This Little-known Trio of Towns in the Pacific Northwest Is My New Favorite Girls Trip Destination — With a Gorgeous River, Mountains, and a Chic Schoolhouse Hotel

These three towns in Washington and Oregon, skirting the Columbia River Gorge, deserve a closer look.

There is something special about old friends — friends who you’ve known so long they feel like siblings. It’s the sort of friendship that’s impossible to create later in life when you’re too busy to put in the time and too jaded to be vulnerable.

Aerial landscape of Hood River, Oregon

Logan NobeGetty Images

That’s perhaps why I’ve held so tight to two ladies who have been in my life since childhood. Over the course of 25-plus years we’ve gone from giggling preteens to 30-something “adults.” We’ve helped each other through heartbreak, motherhood, and the death of one of our own. And that’s all in addition to the general highs and lows of any friendship, especially one that dates back to middle school.

So, it was perhaps extra fitting that this year we spent our annual get together hopping between three sibling towns on the Columbia River Gorge: White Salmon and Bingen on the Washington side of the river and Hood River over the water in Oregon. Each of the three communities have a distinct personality, yet are bound to the others by a shared location on the gorge. It’s not too different from the three of us. 

“For such a small town, there is a good mix of folks and lifestyles, which fosters interesting pockets of communities. Yet the river and mountains are our common thread tying us together,” said Andy Banas, the husband of one of my pals who has lived in White Salmon for eight years.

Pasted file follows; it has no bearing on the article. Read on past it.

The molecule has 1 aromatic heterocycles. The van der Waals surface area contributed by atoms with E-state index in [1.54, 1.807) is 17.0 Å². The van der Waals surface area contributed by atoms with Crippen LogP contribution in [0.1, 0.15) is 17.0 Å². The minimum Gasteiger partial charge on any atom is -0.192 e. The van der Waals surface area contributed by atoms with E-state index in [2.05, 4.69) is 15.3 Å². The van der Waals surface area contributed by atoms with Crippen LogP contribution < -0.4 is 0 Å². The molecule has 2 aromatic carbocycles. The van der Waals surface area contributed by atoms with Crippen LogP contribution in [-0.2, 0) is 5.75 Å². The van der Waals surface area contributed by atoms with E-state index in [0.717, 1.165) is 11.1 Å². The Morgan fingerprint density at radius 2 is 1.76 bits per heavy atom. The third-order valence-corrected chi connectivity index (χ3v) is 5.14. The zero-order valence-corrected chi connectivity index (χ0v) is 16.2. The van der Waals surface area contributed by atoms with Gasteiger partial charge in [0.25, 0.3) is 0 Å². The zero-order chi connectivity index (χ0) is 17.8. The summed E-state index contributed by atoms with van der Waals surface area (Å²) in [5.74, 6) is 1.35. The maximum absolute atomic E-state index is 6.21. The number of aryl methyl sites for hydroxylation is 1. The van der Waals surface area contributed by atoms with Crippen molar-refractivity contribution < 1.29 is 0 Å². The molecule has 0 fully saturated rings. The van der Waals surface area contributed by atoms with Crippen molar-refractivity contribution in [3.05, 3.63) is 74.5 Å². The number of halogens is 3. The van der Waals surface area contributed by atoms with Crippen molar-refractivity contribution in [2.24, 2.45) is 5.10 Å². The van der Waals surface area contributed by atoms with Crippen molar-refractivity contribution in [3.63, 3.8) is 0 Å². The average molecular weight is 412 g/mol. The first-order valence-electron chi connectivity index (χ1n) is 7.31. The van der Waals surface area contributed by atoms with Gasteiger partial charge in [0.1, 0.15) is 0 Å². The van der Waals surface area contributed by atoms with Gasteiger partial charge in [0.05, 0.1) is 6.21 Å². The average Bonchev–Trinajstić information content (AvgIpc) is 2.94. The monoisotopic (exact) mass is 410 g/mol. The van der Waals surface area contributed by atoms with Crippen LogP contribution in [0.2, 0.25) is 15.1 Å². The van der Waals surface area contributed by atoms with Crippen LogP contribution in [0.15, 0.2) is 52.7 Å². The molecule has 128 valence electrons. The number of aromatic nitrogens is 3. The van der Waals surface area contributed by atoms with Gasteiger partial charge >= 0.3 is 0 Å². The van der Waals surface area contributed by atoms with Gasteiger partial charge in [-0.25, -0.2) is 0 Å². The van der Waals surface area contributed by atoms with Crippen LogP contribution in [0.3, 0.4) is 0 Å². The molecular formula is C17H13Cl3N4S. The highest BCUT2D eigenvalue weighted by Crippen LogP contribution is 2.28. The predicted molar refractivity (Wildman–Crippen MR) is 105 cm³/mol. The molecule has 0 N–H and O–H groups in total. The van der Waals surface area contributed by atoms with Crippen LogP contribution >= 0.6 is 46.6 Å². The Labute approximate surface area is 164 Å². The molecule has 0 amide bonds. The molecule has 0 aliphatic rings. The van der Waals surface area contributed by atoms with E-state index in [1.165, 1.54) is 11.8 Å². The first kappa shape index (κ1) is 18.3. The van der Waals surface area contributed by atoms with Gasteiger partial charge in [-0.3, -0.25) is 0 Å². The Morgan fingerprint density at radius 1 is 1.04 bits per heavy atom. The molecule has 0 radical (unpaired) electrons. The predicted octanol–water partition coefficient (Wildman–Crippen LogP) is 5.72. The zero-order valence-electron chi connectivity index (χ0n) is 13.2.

The Bingen Gap in Columbia Gorge between Washington and Oregon

Gary Quay/Getty Images

The three towns all sit along the edge of the Columbia River and are backed by the Cascade Range. It is an outdoor lover's paradise, with boating, floating, and windsurfing on the river, and hiking, biking, and skiing in the mountains. The landscape, which goes from rainforest to desert in a short span, provides the climate needed to grow cherries and apples while somehow still offering year-round skiing. It is, in short, an anomaly in the best possible way. 

What to Do

In the heat of summer, the action revolves around the Columbia River. Windsurfers come from all over the world to catch a ride on the winds that rip up the gorge, while paddleboarders and kayakers can enjoy a lazy paddle in the sun. 

Banas recommends hitting up the Gorge Paddling Center for a rental and launching from the Hood River Waterfront Park on the Oregon side or Spring Creek Hatchery State Park in Washington. He said to try one of the sunset kayak tours.

Jonathan Cohen, co-owner of The Society Hotel in Bingen and Portland, told T+L that his favorite water activity is rafting down the White Salmon River with Wet Planet Whitewater and feeling the cold White Salmon River meet the warm waters of the Columbia River.